Tasmania Police do not keep data about the duration of the incidents attended to by the Special Operations Group, according to a Right to Information request.
The absence of record keeping, which was revealed to The Examiner through an RTI, has been defended by Tasmania Police deputy Commissioner Scott Tilyard.
He said data related to time allocation for the tactical response team's deployments was not held in one place because it involved planning, travel and investigation.
An SOG member for 12 years, Tasmanian Police Association assistant-secretary Andrew Bennett said during his time with the elite tactical response team they kept internal records of incident duration for a number of reasons.
"It's not just fatigue and OH&S, it's more so the total time away from either their primary roles or interrupting their time off," he said.
Deputy Commissioner Tilyard said incident duration data was "not a meaningful measure".
In recent the years, the union has pushed for the SOG to be reestablished as a full-time squad.
"These are important metrics that would inform the need for a full-time tactical unit," Mr Bennett said.
"This is Tasmania Police's biggest arsenal, this is their biggest group to resolve high-risk incident and you can't even say how long each deployment takes - it is 2019.
The RTI also revealed the tactical response team attended 26 high-risk deployments and 57 capability deployments in the past five years, including the 2018-19 financial year to February 28.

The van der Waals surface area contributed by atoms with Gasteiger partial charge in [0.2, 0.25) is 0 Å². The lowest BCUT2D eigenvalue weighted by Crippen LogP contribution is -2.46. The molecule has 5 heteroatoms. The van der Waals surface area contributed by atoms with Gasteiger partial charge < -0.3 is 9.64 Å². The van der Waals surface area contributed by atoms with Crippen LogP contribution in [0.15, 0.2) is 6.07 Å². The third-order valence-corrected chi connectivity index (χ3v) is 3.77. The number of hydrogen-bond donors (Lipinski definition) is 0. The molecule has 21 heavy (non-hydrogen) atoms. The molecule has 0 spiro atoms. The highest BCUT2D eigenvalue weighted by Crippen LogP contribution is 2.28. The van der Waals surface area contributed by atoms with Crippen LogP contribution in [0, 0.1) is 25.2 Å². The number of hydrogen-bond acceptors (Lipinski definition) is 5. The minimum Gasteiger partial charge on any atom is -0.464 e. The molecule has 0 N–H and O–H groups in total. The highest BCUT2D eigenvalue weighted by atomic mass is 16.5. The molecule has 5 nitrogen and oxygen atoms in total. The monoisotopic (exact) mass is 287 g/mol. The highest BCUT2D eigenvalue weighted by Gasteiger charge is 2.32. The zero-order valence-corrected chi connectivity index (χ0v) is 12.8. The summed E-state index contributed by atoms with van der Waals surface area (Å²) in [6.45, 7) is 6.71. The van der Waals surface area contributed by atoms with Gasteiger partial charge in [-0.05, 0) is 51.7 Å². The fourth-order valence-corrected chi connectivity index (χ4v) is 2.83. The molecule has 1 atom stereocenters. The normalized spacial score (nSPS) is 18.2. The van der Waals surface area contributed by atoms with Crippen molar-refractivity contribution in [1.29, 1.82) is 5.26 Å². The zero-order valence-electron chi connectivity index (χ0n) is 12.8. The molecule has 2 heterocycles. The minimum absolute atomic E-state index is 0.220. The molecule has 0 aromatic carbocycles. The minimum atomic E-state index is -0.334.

Capability deployments are necessary when the level of risk is outside a realm of normal police and high-risk deployments are situations where an act of unlawful violence has been or is likely to be committed, and that act may expose people or property to danger.
"The high-risk call outs tend to require the entire footprint of the SOG, whereas capability jobs might not," Mr Bennett said.
"The higher risk jobs they tend to get resolved quicker, although in 2004 we had the New Norfolk siege that lasted three days versus my last job that involved five days of special covert observations.
"What people forget in the world of tactical policing is they can't get it wrong because, if they do, there is no one left to pick up the pieces. That is the most critical thing - there is no one left behind you," Mr Bennett said.
Seven SOG members are on call at all times, with many of those attending incidents in their specialist role after working eight to 10-hour shifts in their primary police positions.
The tactical response members are also required to attend 45-days training each year.
In the 2018-19 budget, the state government pledged an additional $240,000 over two years from 2020-2021 to support a full-time SOG.
The union has previously raised concerns about the impact of having a part-time tactical response team, including being absent from their primary role because of multi-day deployments with the SOG.
A commissioner needs to sign-off on the deployment of the SOG.
"If the deployment criteria was reviewed and made more contemporary with other jurisdictions, and taking away a commissioner-level approval for deployment, their use would go up," Mr Bennett said.
"It is always reported that people don't use the SOG because it is too complicated and too hard."
Mr Bennett said reviewing the call-out procedures and giving the SOG responsibility in the three districts to patrol and respond to incidents with their less lethal capabilities would assist police to resolve incidents.
Tasmania is the only jurisdiction in the nation without a full-time tactical response team.